appreciation its effects. Over a period of two years,
2016-2017, using the hypothesized GSLA as a guide,
field evidence has been collected from in and about its
perimeter that consistently supports its validity. Here
we report on this new field evidence with a focus on
peculiar geologic settings well known from many other
impact structures, on mesoscopic deformation features
and on microscopic evidence of shock metamorphism
as diagnostic of meteorite impact. In light of this, a
broader discussion of the conventional geologic mod-
els opposing the 30 years old impact model remains
undone for now, apart from ascribing the “Northern
Utah Highland” Precambrian to the suggested central
uplift of the complex impact structure showing some
similarity to the Manson (Iowa) impact crater.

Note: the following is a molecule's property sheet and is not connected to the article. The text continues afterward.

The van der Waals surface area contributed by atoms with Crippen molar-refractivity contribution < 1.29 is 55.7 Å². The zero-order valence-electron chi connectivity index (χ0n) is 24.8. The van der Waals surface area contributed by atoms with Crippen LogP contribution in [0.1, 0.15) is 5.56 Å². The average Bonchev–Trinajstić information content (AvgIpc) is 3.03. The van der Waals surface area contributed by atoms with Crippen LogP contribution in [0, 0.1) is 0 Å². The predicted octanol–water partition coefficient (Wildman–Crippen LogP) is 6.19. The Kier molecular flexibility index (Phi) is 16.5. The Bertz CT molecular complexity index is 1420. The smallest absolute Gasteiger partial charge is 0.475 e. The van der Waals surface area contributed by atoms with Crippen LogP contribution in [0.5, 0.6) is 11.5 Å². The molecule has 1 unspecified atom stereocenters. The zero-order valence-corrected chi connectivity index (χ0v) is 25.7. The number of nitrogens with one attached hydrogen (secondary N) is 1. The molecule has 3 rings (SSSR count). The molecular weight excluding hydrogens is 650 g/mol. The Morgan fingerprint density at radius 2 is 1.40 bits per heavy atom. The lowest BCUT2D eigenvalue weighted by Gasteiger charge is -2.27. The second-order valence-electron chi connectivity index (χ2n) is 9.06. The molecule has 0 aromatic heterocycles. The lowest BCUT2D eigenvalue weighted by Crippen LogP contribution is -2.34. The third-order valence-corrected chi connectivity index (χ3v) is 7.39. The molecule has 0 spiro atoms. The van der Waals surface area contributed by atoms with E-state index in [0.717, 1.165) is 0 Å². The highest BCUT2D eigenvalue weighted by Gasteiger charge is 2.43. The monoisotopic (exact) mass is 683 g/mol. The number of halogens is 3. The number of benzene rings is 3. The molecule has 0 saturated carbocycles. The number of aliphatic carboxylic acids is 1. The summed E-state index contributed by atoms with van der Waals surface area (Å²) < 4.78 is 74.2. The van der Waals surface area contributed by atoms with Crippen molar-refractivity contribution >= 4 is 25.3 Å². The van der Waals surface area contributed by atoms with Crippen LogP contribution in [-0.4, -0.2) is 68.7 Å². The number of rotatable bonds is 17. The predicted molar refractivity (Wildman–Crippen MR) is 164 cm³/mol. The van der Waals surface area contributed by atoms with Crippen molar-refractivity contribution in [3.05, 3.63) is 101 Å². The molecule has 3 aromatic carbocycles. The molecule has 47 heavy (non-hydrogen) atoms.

Fig. 1. Map of proposed impact structure. Google
Earth. The elliptical shape is attributed to Basin and
Range deformation.
Results - Impact deformation from macro- to
micro-scale: Breccias are a significant constituent of
impact structures due to the established con-
tact/compression, excavation and modification stages
of impact cratering. The GSLA is no exception, and
the richness of megabreccias, monomictic, polymictic
and dike breccias in the field may even be called char-
Megabreccias. In general they are characterized by
great extesion and by large-sized components (mega-
blocks), occur at best with gigantic landslides and oth-
erwise are typical for larger impact structures (e.g.,
[4]). Fig. 2 shows impressive details of megabreccia on
Antelope Island belonging to the postulated central
Fig. 2. Megabreccia in the GSLA. Antelope Island.
Fig. 3. Monomictic breccias in the GSLA.
Monomictic breccias. Due to frequently enormous
confining pressures typical voluminous monomictic
breccias in impact structures show a grit brecciation,
which have been called monomictic movement brecci-
as and in many impact structures are considered diag-
1407.pdf49th Lunar and Planetary Science Conference 2018 (LPI Contrib. No. 2083)
nostic of impact deformation [5]. Various aspects of